Bones & Joints

3 Simple Stretches to Keep Your Pup Limber

There are generally three parts of your pooch’s body for which stretching becomes particularly useful – the shoulders, hips, and back. As dog parents, we can’t always prevent injuries and accidents, but we can always try to prevent canine strain injuries and other muscle-related complications by simply stretching and massaging our pooch on a regular basis.

The stretches below, when done gently and slowly, are usually well-tolerated by most pets. However, if you don’t feel very sure of yourself in your ability to perform the stretches, ask your veterinarian or an animal chiropractor to show you how the stretching should be done so you can carry it out at home.

If your dog demonstrates any sign of pain during any of the stretching, discontinue the movement and have him looked at by your vet ASAP.

Canine Body Parts to Stretch

· The shoulder flexors. These are the muscles responsible for your dog’s fluid movement as well as the proper use of his front legs. To stretch this part, ask your pooch to stand and then grasp his front leg above the elbow. Try placing your other hand under his elbow in order to stabilize it, and then gently move Fido’s leg forward. After reaching the point of resistance, hold the said position between 15 and 30 seconds. Repeat two or three times for each of your dog’s front legs.

· The hip flexors. These muscles, on the other hand, allow your pooch to move his hips and legs while walking, running, or trotting. To stretch these parts, ask Fido to stand and then grasp his back leg above the knee. Try moving the said leg back straight out behind his body slowly and gently. The moment you reach a point of resistance when further extension will now require putting on some degree of pressure, try to hold the leg in that position between 15 and 30 seconds. Repeat the procedure twice or thrice with each of Fido’s back legs.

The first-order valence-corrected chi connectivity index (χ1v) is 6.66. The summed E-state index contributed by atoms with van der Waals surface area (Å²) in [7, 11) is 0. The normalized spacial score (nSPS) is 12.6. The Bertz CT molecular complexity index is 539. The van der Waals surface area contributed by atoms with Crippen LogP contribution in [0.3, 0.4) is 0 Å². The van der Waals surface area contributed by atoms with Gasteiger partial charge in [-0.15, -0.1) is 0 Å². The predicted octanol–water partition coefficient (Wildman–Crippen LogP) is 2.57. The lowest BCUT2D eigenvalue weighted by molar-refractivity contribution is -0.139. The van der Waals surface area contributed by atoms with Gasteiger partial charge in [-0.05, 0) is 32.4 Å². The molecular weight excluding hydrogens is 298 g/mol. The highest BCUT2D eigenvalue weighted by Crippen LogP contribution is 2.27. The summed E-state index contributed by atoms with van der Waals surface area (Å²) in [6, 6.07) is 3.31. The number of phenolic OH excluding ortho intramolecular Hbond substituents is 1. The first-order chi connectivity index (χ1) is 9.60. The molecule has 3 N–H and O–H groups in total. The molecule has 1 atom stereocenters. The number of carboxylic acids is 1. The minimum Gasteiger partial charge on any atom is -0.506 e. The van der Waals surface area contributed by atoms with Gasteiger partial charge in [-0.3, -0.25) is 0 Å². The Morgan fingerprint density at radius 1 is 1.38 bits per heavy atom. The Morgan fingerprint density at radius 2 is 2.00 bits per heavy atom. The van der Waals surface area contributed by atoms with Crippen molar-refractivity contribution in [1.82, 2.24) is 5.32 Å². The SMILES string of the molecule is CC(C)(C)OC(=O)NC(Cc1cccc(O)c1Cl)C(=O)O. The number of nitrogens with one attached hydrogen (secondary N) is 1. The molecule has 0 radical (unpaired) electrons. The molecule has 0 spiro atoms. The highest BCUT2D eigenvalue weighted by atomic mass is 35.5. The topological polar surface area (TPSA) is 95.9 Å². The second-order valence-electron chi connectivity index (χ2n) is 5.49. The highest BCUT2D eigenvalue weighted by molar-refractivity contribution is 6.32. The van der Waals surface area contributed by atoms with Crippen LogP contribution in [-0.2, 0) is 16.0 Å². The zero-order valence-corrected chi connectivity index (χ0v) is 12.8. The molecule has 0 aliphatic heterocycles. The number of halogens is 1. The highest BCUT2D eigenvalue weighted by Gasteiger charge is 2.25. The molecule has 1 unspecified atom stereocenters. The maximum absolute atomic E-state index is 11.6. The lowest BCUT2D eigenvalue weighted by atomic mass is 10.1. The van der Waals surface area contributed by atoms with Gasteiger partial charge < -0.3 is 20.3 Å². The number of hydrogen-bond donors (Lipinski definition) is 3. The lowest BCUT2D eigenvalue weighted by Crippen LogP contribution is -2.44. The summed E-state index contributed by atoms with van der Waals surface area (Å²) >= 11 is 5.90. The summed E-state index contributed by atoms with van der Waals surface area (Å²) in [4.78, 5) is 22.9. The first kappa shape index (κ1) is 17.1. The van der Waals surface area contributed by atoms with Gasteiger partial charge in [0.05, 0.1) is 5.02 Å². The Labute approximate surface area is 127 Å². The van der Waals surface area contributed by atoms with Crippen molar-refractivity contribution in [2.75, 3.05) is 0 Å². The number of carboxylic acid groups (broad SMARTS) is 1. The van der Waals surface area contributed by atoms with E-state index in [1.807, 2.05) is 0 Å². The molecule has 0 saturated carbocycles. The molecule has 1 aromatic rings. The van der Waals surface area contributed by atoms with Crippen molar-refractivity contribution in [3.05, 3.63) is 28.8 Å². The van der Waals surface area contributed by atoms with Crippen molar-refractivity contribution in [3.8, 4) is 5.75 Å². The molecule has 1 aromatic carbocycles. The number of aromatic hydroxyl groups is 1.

· The back area. This stretch generally requires the use of some training treats. With your pooch standing and you standing on one side of him, try moving the treat slowly in the direction of his tail. Encourage Fido to follow the treat with his eyes, turning only his head. This shall require Fido to bend on his side into a C-shape. Try holding him in this position between 15 and 30 seconds, and then step to his other side. Repeat the procedure by performing 2 or 3 stretches on every side.

Although there’s almost nothing that we can really do to mend problems associated with unhealthy dog breeding nor can we completely avoid all possible accidents, bear in mind that as dog parents, we can always try to prevent canine strain injuries and other muscle-related complications by simply stretching and massaging our pooch on a regular basis. This way, we can keep him stay fit and well-balanced psychologically. Remember that a well-functioning pooch has maintained its inborn suppleness and elasticity.

6 Comments

6 Comments

  1. AchyPaw

    Mar 25, 2015 at 12:21 pm

    Potentially doing any form of stretching, simple or otherwise, without warming your dog up first could do more harm than good. Warming up is easily done with canine massage therapy

  2. Jenny Jones

    Nov 16, 2013 at 2:46 am

    Please consider recommending physical rehabilitation instead of chiropractic, or at least in addition.

  3. Erika Gesue

    Oct 25, 2013 at 3:07 pm

    I don’t get the last exercise at all.

  4. s

    Aug 16, 2013 at 6:37 pm

    I can only see myself doing one, maybe two of these really well

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